Sleep Disturbances Induce Brain Inflammation and Impair Sleep and Memory
We all need sleep. It is an essential function that allows our bodies and brains to recharge and refresh. It is also necessary for us to get enough sleep to help prevent disease and body breakdowns. With a lack of sleep, the brain cannot function properly. Since the brain controls all of our vital functions, the rest of our bodies begin to break down with lack of sleep.
Adults typically need 7-9 hours of sleep a night, and children need significantly more. Diet and lifestyle may affect sleep patterns, but also sleep disturbances may keep us from getting good sleep.
Adults need 7-9 hours of sleep, children need up to 10 or 11 hours of sleep.
There have been many tests in sleep disturbances to prove this. One, as noted below, show that the results of testing and observation of mice suggest that sleep disturbance induces neuro-inflammation in the hippocampus and impairs hippocampus-dependent learning and memory. Pending further human studies, these findings suggest that sleep disturbance-induced neuro-inflammation and impairment of learning and memory may contribute to the development of cognitive function decline in hospitalized patients.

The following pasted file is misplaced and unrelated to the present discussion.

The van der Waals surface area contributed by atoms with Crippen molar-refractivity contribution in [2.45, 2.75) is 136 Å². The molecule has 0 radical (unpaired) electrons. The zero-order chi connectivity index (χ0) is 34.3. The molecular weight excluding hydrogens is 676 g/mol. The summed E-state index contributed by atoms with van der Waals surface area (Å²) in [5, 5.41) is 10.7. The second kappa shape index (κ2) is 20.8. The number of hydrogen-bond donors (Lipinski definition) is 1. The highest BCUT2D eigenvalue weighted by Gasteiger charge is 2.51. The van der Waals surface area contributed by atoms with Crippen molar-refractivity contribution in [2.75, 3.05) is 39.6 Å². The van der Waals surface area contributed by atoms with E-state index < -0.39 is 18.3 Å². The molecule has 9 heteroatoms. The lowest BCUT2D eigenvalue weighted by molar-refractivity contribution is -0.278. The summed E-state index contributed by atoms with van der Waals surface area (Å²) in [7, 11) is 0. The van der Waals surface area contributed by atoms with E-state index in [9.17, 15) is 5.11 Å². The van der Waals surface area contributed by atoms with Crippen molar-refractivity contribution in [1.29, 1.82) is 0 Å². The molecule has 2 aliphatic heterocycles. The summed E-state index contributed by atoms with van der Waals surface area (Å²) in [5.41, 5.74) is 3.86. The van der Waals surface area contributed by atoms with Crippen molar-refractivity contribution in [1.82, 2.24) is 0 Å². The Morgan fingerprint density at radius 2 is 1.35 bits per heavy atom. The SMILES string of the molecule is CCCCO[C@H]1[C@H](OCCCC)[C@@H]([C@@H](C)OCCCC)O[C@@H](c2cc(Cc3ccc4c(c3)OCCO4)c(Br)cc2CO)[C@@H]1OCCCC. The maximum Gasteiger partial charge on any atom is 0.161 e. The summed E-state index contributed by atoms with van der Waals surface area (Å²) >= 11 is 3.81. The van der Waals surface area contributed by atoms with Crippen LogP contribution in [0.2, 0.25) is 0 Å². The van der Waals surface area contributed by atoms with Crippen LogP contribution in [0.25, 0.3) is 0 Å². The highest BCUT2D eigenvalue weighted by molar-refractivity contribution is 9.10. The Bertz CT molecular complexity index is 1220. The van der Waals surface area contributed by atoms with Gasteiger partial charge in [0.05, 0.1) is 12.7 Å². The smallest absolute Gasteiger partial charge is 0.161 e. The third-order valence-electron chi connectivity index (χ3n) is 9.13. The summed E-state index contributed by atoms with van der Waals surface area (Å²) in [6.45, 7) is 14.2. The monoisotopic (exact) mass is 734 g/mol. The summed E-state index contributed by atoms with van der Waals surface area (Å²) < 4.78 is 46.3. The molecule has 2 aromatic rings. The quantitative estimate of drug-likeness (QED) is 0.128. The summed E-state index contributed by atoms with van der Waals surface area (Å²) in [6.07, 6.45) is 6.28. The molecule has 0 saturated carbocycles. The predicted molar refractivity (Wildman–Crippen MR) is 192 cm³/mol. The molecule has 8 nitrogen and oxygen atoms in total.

These issues can be further manifested with those that have had Covid.
What can be done about this?
Well, 1) you have the option of taking prescription sleep medications, or 20 you can identify the functional deficits of your brain and implement dietary changes and neuro rehabilitation.
If you or someone you know is struggling to find answers and gain relief with lingering neurologic symptoms schedule a complimentary consultation with our office and learn how we can help you.
Schedule a complimentary consultation at drburdorf.com or call 480-951-5006.
Treating the root cause of your condition, not just your symptoms, is the fastest way to recovery and is the best way to obtain optimal health and wellness.
Zhu, Biao et al. “Sleep disturbance induces neuroinflammation and impairment of learning and memory.” Neurobiology of disease vol. 48,3 (2012): 348-55. doi: 10.1016/j.nbd.2012.06.022